RNA - The incident occurred at around 4am on 14 June 2015 as Ghneimat was walking home from work in the West Bank town of Kufr Malek, Northeast of Ramallah. The Israeli vehicle reportedly flipped over while conducting military activities in the area, trapping Ghneimat underneath, Middle East Monitor reported.
Al-Jazeera reported that Ghneimat was “denied medical attention for over three hours and bled to death under the vehicle.”
The Israeli Ministry of Defence said that Ghneimat threw a Molotov cocktail at the vehicle, meaning the state is thus “immune from prosecution” regarding the killing.
The Ghneimat family has been engaged in a protracted legal battle since they filed a lawsuit against the Israeli soldiers who were driving the vehicle six months after Ghneimat’s death. The Israeli Ministry of Defence then filed a countersuit against the family, the latest development of which is the $28,000 bill for damages to the jeep.
The billing of Palestinian families for damages is part of a new strategy by the Israeli authorities to punish Palestinians for any form of resistance, according to Shawan Jabarin, director of independent Palestinian Human Rights organisation Al-Haq.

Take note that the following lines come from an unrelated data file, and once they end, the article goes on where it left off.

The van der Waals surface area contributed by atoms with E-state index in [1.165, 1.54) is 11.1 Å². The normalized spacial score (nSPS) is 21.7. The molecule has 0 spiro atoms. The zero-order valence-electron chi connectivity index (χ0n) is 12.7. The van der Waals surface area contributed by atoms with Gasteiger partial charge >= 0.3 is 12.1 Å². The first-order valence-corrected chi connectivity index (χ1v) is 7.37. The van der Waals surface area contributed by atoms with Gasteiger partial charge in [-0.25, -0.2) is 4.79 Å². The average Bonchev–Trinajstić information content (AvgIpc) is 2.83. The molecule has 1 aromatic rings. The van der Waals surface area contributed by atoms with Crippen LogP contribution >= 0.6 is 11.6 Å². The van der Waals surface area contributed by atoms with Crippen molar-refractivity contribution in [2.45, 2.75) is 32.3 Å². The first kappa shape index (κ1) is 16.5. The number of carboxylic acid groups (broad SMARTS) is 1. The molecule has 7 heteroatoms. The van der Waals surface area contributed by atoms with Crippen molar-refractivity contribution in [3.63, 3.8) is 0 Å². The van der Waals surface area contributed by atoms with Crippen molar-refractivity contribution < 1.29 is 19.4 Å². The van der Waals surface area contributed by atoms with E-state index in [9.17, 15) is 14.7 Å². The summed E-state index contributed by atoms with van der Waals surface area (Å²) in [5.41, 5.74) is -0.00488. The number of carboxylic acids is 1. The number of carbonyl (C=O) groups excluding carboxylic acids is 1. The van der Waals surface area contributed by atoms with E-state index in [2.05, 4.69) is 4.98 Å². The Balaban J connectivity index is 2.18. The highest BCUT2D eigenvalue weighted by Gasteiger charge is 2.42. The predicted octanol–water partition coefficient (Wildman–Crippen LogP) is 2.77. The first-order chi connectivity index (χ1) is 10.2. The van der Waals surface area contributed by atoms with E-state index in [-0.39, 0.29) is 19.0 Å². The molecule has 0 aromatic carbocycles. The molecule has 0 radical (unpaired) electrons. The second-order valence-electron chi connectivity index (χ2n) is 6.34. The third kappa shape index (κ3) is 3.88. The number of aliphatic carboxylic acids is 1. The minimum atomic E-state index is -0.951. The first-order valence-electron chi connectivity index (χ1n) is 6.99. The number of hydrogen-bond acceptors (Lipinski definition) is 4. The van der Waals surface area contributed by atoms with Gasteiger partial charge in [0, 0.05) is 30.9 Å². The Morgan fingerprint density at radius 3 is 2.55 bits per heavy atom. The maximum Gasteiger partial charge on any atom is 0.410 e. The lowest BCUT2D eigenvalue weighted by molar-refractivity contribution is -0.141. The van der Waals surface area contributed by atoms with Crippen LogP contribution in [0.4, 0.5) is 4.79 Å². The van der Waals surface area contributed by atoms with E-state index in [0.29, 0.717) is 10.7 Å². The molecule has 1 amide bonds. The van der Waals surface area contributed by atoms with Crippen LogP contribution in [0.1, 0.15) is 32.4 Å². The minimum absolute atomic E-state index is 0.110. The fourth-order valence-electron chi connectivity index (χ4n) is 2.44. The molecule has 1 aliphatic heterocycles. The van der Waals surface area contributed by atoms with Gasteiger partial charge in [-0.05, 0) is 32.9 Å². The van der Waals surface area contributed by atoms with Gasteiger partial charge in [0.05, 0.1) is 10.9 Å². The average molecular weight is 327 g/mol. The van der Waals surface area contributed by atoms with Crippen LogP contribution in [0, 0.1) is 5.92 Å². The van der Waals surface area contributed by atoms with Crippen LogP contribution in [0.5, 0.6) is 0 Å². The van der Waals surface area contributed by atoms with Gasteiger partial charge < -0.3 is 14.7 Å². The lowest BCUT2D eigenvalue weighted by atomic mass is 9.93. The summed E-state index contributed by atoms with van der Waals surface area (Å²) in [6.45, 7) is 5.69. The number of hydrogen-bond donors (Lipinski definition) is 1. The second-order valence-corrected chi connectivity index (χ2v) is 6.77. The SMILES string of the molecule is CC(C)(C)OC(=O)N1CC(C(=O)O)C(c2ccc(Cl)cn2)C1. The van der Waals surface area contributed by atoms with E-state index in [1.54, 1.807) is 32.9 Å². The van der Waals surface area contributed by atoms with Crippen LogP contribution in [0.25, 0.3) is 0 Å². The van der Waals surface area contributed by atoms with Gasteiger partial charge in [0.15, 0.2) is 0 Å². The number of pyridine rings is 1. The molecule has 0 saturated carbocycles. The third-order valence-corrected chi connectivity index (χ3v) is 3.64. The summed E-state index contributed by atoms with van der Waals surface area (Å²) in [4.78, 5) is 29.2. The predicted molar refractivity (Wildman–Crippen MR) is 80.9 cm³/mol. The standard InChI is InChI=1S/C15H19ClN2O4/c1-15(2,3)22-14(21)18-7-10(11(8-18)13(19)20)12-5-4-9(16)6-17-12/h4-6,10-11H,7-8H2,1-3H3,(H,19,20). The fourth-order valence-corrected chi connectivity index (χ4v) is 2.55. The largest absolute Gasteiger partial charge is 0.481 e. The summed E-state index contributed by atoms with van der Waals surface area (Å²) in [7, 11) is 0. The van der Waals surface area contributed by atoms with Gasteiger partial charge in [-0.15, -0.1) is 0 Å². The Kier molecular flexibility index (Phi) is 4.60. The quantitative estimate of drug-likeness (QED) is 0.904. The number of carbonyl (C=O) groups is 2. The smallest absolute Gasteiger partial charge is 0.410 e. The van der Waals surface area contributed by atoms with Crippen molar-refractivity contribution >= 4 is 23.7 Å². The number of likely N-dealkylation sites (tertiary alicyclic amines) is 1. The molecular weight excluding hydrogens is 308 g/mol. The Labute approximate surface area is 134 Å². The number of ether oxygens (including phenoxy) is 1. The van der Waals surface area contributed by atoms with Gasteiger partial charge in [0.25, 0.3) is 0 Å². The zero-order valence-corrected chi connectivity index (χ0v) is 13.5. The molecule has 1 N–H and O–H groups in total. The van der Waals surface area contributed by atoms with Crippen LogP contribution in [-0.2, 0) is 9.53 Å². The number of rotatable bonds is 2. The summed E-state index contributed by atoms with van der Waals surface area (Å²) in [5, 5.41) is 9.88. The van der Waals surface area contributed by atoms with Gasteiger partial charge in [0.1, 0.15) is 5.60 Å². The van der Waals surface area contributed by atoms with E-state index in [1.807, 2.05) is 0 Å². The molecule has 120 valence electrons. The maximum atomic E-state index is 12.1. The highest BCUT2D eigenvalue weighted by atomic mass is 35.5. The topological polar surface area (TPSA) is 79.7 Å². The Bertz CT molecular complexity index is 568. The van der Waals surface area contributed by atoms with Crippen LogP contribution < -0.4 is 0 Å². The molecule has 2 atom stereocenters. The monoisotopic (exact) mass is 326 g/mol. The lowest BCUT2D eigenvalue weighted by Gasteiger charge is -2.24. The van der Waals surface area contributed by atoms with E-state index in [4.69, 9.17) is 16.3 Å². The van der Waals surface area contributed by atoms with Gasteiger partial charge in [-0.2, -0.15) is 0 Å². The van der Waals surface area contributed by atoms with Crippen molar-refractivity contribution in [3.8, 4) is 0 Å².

He told Al-Jazeera “I think they’re heading to a level where anyone who utters the word ‘occupation’ can be arrested, harassed and possibly fined.”
According to Fars News Agancy, Iyad Ghneimat, Abdullah’s father, told Middle East Eye that he did not hold much hope for a fair trial.
He lamented "You know, not once in their existence have the Israeli courts given a fair and just trial to any Palestinian… we would be lying to ourselves if we say there was a real chance for justice."
The possibility of Palestinians receiving compensation for harm caused to them by Israeli forces is becoming increasingly unlikely, according to a 2017 report by Israeli Human Rights organisation B’tselem.
The report found that from 2012 to 2016, Israel paid an average of 3.8 million shekels (around $1 million) in compensation, a decline of more than 80 percent from the 1997 to 2001 period. This has led to a drop of nearly 95 percent in the number of Palestinians filing new claims in the courts, the report noted.